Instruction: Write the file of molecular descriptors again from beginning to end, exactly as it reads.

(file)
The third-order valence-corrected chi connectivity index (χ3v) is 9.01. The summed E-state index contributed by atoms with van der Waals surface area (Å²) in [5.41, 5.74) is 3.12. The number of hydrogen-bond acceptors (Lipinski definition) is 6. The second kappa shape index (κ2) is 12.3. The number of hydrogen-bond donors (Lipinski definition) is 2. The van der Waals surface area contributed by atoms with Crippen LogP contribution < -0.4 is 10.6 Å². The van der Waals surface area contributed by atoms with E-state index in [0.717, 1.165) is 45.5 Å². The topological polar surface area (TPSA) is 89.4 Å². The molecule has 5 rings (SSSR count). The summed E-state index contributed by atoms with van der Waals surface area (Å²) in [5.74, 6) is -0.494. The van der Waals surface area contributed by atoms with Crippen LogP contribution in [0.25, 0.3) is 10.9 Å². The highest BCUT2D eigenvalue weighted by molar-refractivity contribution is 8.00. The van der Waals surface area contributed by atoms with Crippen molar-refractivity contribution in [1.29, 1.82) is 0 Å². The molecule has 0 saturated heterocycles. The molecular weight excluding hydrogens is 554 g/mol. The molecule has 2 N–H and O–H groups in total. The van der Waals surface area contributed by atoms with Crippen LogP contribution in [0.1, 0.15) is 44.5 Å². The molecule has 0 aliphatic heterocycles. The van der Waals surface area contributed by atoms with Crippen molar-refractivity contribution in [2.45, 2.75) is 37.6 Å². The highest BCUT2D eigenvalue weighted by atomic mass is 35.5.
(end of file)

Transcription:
The third-order valence-corrected chi connectivity index (χ3v) is 9.01. The summed E-state index contributed by atoms with van der Waals surface area (Å²) in [5.41, 5.74) is 3.12. The number of hydrogen-bond acceptors (Lipinski definition) is 6. The second kappa shape index (κ2) is 12.3. The number of hydrogen-bond donors (Lipinski definition) is 2. The van der Waals surface area contributed by atoms with Crippen LogP contribution < -0.4 is 10.6 Å². The van der Waals surface area contributed by atoms with E-state index in [0.717, 1.165) is 45.5 Å². The topological polar surface area (TPSA) is 89.4 Å². The molecule has 5 rings (SSSR count). The summed E-state index contributed by atoms with van der Waals surface area (Å²) in [5.74, 6) is -0.494. The van der Waals surface area contributed by atoms with Crippen LogP contribution in [0.25, 0.3) is 10.9 Å². The highest BCUT2D eigenvalue weighted by molar-refractivity contribution is 8.00. The van der Waals surface area contributed by atoms with Crippen molar-refractivity contribution in [1.29, 1.82) is 0 Å². The molecule has 0 saturated heterocycles. The molecular weight excluding hydrogens is 554 g/mol. The molecule has 2 N–H and O–H groups in total. The van der Waals surface area contributed by atoms with Crippen LogP contribution in [0.1, 0.15) is 44.5 Å². The molecule has 0 aliphatic heterocycles. The van der Waals surface area contributed by atoms with Crippen molar-refractivity contribution in [2.45, 2.75) is 37.6 Å². The highest BCUT2D eigenvalue weighted by atomic mass is 35.5.